Cavs, former Kentucky, Michigan guard Charles Matthews agree to Exhibit 10 deal

Michigan guard Charles Matthews handles the ball at the 2019 NBA Draft Combine. (Photo by Michael Hickey/Getty Images)
Michigan guard Charles Matthews handles the ball at the 2019 NBA Draft Combine. (Photo by Michael Hickey/Getty Images) /

The Cleveland Cavaliers and former Kentucky and Michigan guard Charles Matthews reportedly agreed to a deal on Sunday.

It’s been a quiet free agency period for the Cleveland Cavaliers mostly, but shortly after the 2020 NBA Draft on Wednesday, Cleveland and former Penn State forward Lamar Stevens agreed on a two-way deal.

It wasn’t shocking that Cleveland wasn’t going to be too active in free agency, anyhow.

Albeit, Cleveland did make a signing on Sunday as well with another undrafted free agent, in former Kentucky and then Michigan guard Charles Matthews.

That came per a report from his Twitter account (via two tweets), as h/t Zack Geoghegan of Kentucky Sports Radio. Dwyane Wade, who is a Chicago native and seemingly has a close relationship with Matthews, given that I’d think, tweeted out his congrats on the deal, too.

For Matthews, it’s been a long road, as he transferred to Michigan and played there for two seasons after playing sparingly at Kentucky in his freshman campaign. In 2017-18 at Michigan, he had 13.0 points per outing, to go with 5.5 rebounds, and the year following, had 12.2 points and 5.0 rebounds per game.

From there, Matthews had one year of eligibility left, and chose to declare for the 2019 NBA Draft, but unfortunately, suffered a torn ACL in a pre-draft workout and went undrafted. For Matthews, though, he’d been rehabbing and even co-founded a company, both as demonstrated by’s Andrew Kahn.

In terms of a recent update from Monday, the Cavaliers, as was not clear as far as the specifics to this deal on Sunday, agreed to an Exhibit 10 deal with Matthews, per a report from’s Chris Fedor. Fedor laid out the details involving those types of deals here, for reference.

"“Exhibit 10 deals are one-year contracts for the league minimum salary, which come with an additional bonus of up to $50,000 if the player doesn’t make it in camp but is assigned to the team’s G League affiliate. A player with an Exhibit 10 clause can also be converted to a two-way contract by the first day of the regular season. In that case, the bonus would be rescinded and the parameters of the two-way contract apply.”"

So what might the Cavs be looking into with Matthews here, via training camp invite?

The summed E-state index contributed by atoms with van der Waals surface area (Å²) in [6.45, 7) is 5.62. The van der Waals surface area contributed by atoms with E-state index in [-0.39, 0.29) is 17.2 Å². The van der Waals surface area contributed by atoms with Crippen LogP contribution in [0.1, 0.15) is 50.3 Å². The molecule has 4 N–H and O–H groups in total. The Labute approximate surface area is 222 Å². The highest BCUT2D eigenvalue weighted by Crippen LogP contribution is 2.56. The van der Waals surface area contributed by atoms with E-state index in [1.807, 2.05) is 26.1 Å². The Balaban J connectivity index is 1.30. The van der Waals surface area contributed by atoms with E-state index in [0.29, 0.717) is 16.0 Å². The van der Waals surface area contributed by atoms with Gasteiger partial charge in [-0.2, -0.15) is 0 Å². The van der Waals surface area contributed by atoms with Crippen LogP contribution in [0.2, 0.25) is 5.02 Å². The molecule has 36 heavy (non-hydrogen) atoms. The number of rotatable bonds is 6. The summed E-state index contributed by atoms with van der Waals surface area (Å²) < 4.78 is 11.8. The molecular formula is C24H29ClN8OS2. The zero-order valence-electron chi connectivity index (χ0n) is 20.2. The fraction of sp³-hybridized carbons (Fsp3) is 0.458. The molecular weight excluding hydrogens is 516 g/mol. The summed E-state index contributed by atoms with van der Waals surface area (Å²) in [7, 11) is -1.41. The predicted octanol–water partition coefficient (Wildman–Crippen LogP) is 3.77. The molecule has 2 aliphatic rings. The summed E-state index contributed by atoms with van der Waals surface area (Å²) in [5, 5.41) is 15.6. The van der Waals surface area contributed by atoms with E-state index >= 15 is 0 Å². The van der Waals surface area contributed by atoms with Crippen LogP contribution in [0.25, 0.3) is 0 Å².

The Cavs clearly saw a guard that’s at his best as a driver in Matthews, who is a lunch pail perimeter defender.

Matthews’ key offensive attributes relate to his ability to get to the basket. He has some shake, and has good quickness to pair with that, which allowed him to draw fouls pretty consisently, as evidenced by a robust free throw rate of 36.4 percent at Michigan.

The 6-foot-6 Matthews is adept at finding the gaps as a driver in secondary transition, and showed ability with a quick first step to eat up ground on the wing when he given space to operate, which led to production attacking along the baseline.

He showed capability with quick jabs at times at getting into the paint, too, which led to success for him on the interior, where he’s an above-the-rim finisher.

Albeit as a shooter, Matthews did hit pull-ups occasionally, but in his time at Michigan, was hardly much of a spot-up, let alone off-movement shooting threat. He hit only 30.9 percent of his three-point attempts per outing at Michigan, and shot a rough 59.6 percent from the free throw line.

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Nonetheless, what I’m assuming the Cleveland Cavaliers were looking into with this Matthews signing/camp invite, was the perimeter defense he could maybe provide down the road.

Matthews’ calling card at U of M was his defensive ability on the perimeter against guards/wings.

He has the necessary fluidity you look for on the perimeter to mirror drivers, and displayed real prowess in containing perimeter pick-and-roll threats, and could close when needed on drives to the cup to contest.

He also got his share of ball denial deflections/steals in shutting off dribble hand-offs, leading to looks on the break.

In terms of the team defensive realm, Matthews closed out well to shooters, was an active rotator that would occasionally time up blocks on the weak side near the rim, and in some spot minutes, could potentially aid Collin Sexton, Darius Garland and/or Kevin Porter Jr. in that regard.

In any case, it’s clear that Matthews is hard-pressed to see potential meaningful minutes for the Cavs, as they seem pretty filled up for minutes-share at the 2/3 positions for this next season. Perhaps Matthews could make an impression, though.

But maybe consistent minutes-share with Cleveland’s G League affiliate, the Canton Charge, can allow him to further develop his game as a shooter. We’ll have to see, and it’s still uncertain if there will be a G League season.

Next. Grading the Cavs' two-way signing of Lamar Stevens. dark

It is really cool for Matthews, given the long road he’s had, though, to have agreed to terms on an Exhibit 10 deal with the Cavs.